Tabachnik came to Palestine from Odessa in 1919 with the wave of immigration known as the Third Aliyah. He arrived on the SS Ruslan, the ship that brought the poetess Rachel and the journalist Moshe Glickson, who became Haaretz’s editor. Tabachnik left the country six years later and continued his architectural career in Brooklyn.
Tabachnik also planned the building across the street, known as the Palm House because of the magnificent palm tree covering the windows of two stories. His buildings were part of an original Land of Israel style that mixed Eastern and Western motifs.
Other buildings in this style, which can be seen on Nahalat Binyamin and nearby Allenby Street, feature seven-branched candelabra, Stars of David, palm-tree glass windows and wrought-iron railings depicting the raised corners of the biblical altar.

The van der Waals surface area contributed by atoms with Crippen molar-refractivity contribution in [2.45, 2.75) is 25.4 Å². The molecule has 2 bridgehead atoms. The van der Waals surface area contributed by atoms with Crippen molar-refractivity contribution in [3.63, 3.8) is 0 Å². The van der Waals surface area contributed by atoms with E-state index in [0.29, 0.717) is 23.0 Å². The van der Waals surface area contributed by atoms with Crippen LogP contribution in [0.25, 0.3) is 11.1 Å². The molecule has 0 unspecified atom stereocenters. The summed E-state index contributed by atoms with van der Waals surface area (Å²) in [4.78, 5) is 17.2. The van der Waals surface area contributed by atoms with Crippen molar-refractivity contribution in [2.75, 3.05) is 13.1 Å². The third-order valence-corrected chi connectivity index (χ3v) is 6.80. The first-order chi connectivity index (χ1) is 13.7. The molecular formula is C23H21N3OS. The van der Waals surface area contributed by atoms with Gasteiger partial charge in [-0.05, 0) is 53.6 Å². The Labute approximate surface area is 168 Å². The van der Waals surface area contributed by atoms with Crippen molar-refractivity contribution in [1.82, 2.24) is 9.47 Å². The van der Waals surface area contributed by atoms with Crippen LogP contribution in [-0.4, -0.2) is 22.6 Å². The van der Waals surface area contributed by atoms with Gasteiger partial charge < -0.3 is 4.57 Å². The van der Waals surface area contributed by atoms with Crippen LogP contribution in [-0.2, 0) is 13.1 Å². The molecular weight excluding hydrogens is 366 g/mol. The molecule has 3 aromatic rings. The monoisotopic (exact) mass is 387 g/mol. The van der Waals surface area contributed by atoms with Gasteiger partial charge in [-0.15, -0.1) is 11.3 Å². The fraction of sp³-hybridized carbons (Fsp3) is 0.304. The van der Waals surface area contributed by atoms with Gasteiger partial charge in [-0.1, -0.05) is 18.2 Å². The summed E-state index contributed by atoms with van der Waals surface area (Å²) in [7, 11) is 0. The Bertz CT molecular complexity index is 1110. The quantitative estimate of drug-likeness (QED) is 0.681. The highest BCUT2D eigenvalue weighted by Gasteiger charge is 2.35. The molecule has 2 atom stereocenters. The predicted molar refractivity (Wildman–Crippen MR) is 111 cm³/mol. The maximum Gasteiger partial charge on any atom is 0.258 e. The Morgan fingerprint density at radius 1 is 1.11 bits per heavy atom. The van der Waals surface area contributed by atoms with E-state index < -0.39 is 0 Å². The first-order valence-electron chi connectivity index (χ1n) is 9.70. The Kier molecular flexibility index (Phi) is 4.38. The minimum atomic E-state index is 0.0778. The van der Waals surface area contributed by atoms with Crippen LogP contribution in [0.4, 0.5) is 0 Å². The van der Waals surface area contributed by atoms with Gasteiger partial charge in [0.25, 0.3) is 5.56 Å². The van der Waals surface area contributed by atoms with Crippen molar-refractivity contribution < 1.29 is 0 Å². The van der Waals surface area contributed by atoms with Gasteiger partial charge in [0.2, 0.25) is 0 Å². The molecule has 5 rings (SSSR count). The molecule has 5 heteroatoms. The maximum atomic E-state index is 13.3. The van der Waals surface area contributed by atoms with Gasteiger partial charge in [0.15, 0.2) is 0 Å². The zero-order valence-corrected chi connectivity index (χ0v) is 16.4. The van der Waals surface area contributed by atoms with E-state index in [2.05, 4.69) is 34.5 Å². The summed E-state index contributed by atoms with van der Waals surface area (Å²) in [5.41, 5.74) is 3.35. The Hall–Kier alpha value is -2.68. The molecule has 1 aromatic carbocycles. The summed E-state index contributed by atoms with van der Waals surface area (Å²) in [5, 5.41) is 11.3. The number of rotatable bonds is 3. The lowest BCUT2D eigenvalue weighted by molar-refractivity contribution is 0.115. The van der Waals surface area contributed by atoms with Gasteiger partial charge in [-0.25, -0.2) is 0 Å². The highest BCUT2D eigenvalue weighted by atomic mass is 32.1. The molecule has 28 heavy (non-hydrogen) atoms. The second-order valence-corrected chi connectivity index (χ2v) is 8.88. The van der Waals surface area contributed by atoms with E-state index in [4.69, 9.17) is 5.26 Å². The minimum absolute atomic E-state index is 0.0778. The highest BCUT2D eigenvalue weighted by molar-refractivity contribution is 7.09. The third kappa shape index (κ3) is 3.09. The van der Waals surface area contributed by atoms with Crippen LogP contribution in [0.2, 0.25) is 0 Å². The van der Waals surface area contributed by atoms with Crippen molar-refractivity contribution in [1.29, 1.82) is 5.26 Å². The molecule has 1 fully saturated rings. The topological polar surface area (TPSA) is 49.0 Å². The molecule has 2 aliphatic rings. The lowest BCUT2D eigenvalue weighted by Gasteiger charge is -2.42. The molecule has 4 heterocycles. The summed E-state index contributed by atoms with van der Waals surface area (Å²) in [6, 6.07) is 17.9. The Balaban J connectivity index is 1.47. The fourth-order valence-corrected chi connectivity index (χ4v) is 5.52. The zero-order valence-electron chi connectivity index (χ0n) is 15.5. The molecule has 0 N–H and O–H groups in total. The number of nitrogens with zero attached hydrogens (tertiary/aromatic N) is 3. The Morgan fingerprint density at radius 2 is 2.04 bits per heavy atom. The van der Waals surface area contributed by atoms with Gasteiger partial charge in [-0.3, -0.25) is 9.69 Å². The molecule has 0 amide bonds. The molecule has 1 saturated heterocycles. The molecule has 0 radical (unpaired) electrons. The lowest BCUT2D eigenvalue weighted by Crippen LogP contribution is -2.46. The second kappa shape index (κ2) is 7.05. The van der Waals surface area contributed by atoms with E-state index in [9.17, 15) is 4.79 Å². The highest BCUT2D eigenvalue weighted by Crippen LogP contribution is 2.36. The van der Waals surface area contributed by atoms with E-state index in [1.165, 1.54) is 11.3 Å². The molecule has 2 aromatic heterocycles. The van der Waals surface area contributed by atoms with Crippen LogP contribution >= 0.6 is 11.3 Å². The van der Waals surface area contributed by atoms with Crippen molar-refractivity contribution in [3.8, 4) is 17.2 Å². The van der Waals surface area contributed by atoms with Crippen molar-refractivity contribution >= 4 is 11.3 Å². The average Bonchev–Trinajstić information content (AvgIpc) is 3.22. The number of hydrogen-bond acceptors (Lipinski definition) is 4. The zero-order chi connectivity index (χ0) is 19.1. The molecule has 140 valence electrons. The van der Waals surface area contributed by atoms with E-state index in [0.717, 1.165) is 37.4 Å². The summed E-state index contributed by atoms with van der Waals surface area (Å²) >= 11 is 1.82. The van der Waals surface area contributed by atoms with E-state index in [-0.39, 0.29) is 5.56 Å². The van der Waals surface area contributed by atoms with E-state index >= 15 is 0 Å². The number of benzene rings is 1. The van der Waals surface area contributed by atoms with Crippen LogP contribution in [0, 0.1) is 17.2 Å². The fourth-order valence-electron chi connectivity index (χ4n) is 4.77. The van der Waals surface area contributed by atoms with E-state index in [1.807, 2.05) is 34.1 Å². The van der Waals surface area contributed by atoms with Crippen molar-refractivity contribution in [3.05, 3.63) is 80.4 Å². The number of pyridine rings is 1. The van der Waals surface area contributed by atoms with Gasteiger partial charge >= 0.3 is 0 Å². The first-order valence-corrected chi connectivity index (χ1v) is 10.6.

According to Shula Vidrich, a historian of Tel Aviv, the house was built for one Yehuda Skopasky, and five years later it was sold to an eye doctor. It changed hands in 1933 when brothers Chaim and Israel Brecht bought it, using the first floor for their velvet import business.
“We have to remember that there were wealthy bourgeois people who built fine houses with a great deal of charm,” Tochler says, referring to the pioneers here.
According to conservation artist Buchenbacher, “There’s something very satisfying about being able to reveal these paintings, which belong to a mood we can’t really understand: a combination of European tradition with living in the Middle East.”
Now the new owners are renovating the building. To do so, conservation architect Nitza Metzger-Szmuk uses original sketches of the house, which are preserved in the municipal archives.